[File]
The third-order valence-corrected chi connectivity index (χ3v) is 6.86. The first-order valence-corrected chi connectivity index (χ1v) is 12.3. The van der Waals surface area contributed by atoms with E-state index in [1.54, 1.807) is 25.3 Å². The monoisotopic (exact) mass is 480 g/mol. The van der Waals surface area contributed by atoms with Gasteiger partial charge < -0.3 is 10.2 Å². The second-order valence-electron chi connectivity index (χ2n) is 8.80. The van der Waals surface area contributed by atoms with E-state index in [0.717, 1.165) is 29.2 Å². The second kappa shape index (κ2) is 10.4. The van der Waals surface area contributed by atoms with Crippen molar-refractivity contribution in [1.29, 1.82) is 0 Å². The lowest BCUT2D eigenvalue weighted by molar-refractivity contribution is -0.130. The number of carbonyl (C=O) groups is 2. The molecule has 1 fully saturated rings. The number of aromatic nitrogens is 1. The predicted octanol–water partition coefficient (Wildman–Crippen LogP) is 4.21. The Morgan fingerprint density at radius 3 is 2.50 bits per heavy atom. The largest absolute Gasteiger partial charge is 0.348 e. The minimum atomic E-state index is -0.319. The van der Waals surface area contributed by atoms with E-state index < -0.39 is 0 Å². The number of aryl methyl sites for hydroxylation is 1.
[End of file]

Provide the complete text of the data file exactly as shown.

The third-order valence-corrected chi connectivity index (χ3v) is 6.86. The first-order valence-corrected chi connectivity index (χ1v) is 12.3. The van der Waals surface area contributed by atoms with E-state index in [1.54, 1.807) is 25.3 Å². The monoisotopic (exact) mass is 480 g/mol. The van der Waals surface area contributed by atoms with Gasteiger partial charge < -0.3 is 10.2 Å². The second-order valence-electron chi connectivity index (χ2n) is 8.80. The van der Waals surface area contributed by atoms with E-state index in [0.717, 1.165) is 29.2 Å². The second kappa shape index (κ2) is 10.4. The van der Waals surface area contributed by atoms with Crippen molar-refractivity contribution in [1.29, 1.82) is 0 Å². The lowest BCUT2D eigenvalue weighted by molar-refractivity contribution is -0.130. The number of carbonyl (C=O) groups is 2. The molecule has 1 fully saturated rings. The number of aromatic nitrogens is 1. The predicted octanol–water partition coefficient (Wildman–Crippen LogP) is 4.21. The Morgan fingerprint density at radius 3 is 2.50 bits per heavy atom. The largest absolute Gasteiger partial charge is 0.348 e. The minimum atomic E-state index is -0.319. The van der Waals surface area contributed by atoms with E-state index < -0.39 is 0 Å². The number of aryl methyl sites for hydroxylation is 1.